August 17th, 2006


So, what about Iraq lately?

While a cursory look at US fatalities in Iraq lately might make you think that things are getting better, a closer look indicates quite the opposite.

While the number of Americans killed in action per month has declined slightly — to 38 killed in action in July, from 42 in January, in part reflecting improvements in armor and other defenses — the number of Americans wounded has soared, to 518 in July from 287 in January. Explosive devices accounted for slightly more than half the deaths.
An average of more than 110 Iraqis were killed per day in July, according to figures from Iraq's Health Ministry and the Baghdad morgue. At least 3,438 civilians died violently that month, a 9 percent increase over the total in June and nearly twice as many as in January. Although these figures are generally seen as an underreporting of the total number of civilian deaths, they seem to indicate that  July has been the deadliest month of the conflict for Iraqi civilians.

“The insurgency has gotten worse by almost all measures, with insurgent attacks at historically high levels. The insurgency has more public support and is demonstrably more capable in numbers of people active and in its ability to direct violence than at any point in time.”

 - a senior Defense Department official, speaking with The New York Times on condition of anonymity

So.... why do senior officials at the DoD hate America?
Perhaps they get all weepy-eyed when soldiers come home either maimed for life, or in a casket, rather than viewing them in a more fungible, expendable manner like Donald Rumsfeld does?


"There are no hereditary kings in America and no powers not created by the Constitution."
 - U.S. District Judge Anna Diggs Taylor

As said in a 44-page ruling, striking down the Bush administration's illegal, unconstitutional eavesdropping on the international phone calls and e-mails of U.S. citizens without obtaining a warrant.

Whle this decision is a powerful one, there are elements to it that I still find a bit troubling. 

Basically, there are two core sections to this case:
1> The existance of a secret, warrantless NSA program that monitors email and phone calls, which the government has admitted to on several occasions.
2> The claims of data-mining, how wide it is, who it effects, etc., as cited by the whistleblower.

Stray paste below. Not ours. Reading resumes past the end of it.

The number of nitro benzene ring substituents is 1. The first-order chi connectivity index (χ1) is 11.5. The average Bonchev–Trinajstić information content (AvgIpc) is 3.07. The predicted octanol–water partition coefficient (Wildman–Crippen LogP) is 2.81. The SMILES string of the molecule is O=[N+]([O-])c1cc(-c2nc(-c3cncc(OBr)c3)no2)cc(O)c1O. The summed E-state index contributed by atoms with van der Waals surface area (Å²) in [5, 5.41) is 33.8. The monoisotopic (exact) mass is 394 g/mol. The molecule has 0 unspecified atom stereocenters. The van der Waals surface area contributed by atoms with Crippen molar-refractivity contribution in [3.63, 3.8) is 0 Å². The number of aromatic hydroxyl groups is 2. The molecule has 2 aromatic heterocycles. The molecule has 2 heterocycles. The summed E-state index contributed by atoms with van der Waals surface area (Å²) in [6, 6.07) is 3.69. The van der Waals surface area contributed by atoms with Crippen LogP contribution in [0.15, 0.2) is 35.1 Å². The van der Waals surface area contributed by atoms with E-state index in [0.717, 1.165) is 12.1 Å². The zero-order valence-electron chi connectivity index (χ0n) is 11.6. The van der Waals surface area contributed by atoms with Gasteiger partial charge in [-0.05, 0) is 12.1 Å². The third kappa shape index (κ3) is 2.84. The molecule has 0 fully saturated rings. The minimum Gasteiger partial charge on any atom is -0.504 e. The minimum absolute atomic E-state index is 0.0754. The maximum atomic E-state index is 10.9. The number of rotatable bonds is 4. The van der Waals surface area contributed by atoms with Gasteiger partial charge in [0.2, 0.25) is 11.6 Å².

The judge agreed with the government that the data-mining elements to the case would, by definition, reveal states secrets, and decided to grant the government summary judgement, effectively dismissing that part of the lawsuit.

That said, the judge agreed with the other argument raised, that said that the government's own admission to the program's existence, and the fact that it doesn't require warrants was enough for to rule on... which the judge did... which, if I read it right, rules the entire NSA program, including the data mining, unconstitutional..

This, of course, does not necessarily prevent the executive branch from trying to authorize such a program again in the future, and simply not admit to its existance... though the head of the NSA might view this decision as grounds not to accept such a request, if it ever came down the pipe... unless, of course, Attorney General provided some kind of bullshit argument for why it was legal.           

So, barring appeals, if this ruling sticks, I guess the government is going to have to get a warrant first. That's not really very hard to do, and wouldn't get in the way of them monitoring suspected terrorists, but it might make all the rest of us who appreciate our rights breathe a little easier.

Not only has Guantanamo been ruled unconstitutional, so has monitoring people's communications without a warrant. Go figure.

If you're a U.S. citizen who agrees with these decisions, supports the Constitution and the Bill of Rights, and believes that the laws should clearly define what the government can and cannot do in order to protect our basic liberties, then it might be worth supporting these people, as they're the ones who brought the cases to court and won. 

If, of course, you don't believe in supporting the United States Constitution and the Bill of Rights, well... then what are you doing here?!